(and thank you by the way for that list... I will "borrow" it), with JAWs
classic laptop included in the test lab there are only about 3 or 4 keys
"unclaimed", and even then they may not be universally available. I ran a
small test during the summer
(http://www.bytowninternet.com/examples/accesskeys.html) and determined that
there were perhaps 4 keys available, including "", "/", and "]". However,
Jukka Korpela noted that these keys are not "standard" on some European
keyboards, but in fact those charactes are invoked using keystroke
combinations. However, if you take JAWs classic laptop out of the mix, you
*are* left with a few alpha keys, including "Z", which might be a good
letter to assign to the "Back To Top" function. At least that way you can
quickly return to the beginning, and then link to the "Main Content"...

One thing of interest is the following passed to me by my associate (as well
as posted to the webaim mailing list) back when I was doing my testing:

> I've only just retested this behaviour I've noticed before. In IE 5+ PC,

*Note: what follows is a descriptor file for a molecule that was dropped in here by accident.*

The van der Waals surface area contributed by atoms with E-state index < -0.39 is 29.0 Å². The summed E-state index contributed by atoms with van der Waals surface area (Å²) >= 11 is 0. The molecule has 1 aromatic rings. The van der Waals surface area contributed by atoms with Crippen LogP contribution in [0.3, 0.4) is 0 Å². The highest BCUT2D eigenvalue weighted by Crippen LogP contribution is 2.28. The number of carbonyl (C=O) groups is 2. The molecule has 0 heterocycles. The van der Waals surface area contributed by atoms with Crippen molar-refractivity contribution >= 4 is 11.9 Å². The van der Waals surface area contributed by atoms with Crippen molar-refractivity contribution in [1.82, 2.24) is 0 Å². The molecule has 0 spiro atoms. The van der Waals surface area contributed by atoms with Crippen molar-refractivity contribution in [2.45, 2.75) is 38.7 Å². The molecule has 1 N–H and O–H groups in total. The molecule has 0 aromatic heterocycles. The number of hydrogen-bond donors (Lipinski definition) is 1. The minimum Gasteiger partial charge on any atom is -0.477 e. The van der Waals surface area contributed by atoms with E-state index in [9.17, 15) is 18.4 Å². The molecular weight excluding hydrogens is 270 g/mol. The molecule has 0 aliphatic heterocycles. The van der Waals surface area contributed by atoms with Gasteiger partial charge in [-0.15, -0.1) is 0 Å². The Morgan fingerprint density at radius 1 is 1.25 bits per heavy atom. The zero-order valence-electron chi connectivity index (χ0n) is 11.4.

> Netscape 6+ PC, and Moz PC I can use access keys that are already
> assigned to intrinsic commands for the menus -- they just need to be
> invoked differently. Sorry, but my Mac and Linux box are both out of
> commission right now, so I'd like to hear from other testers.
>
> Test page at: http://www.furtherahead.com/accesskey.php, which contains
> three links (Foo, Bar, and Edit, with F, B and E as accesskeys
> respectively.
>
> When an accesskey is defined and appears to conflict:
> If I hold down ALT and then press F, I get the access key behaviour.
> If I press ALT, release it, and then press F, I invoke the File menu.
>
> When an access key is NOT defined, both key combinations (press and hold
> ALT then F, and press and release ALT then F invoke the File menu)

> In essence, if I know the difference in the keystrokes, it doesn't
> matter if there is conflict with intrinsic functionality (although the
> presence of the accesskey might actually confuse a user that is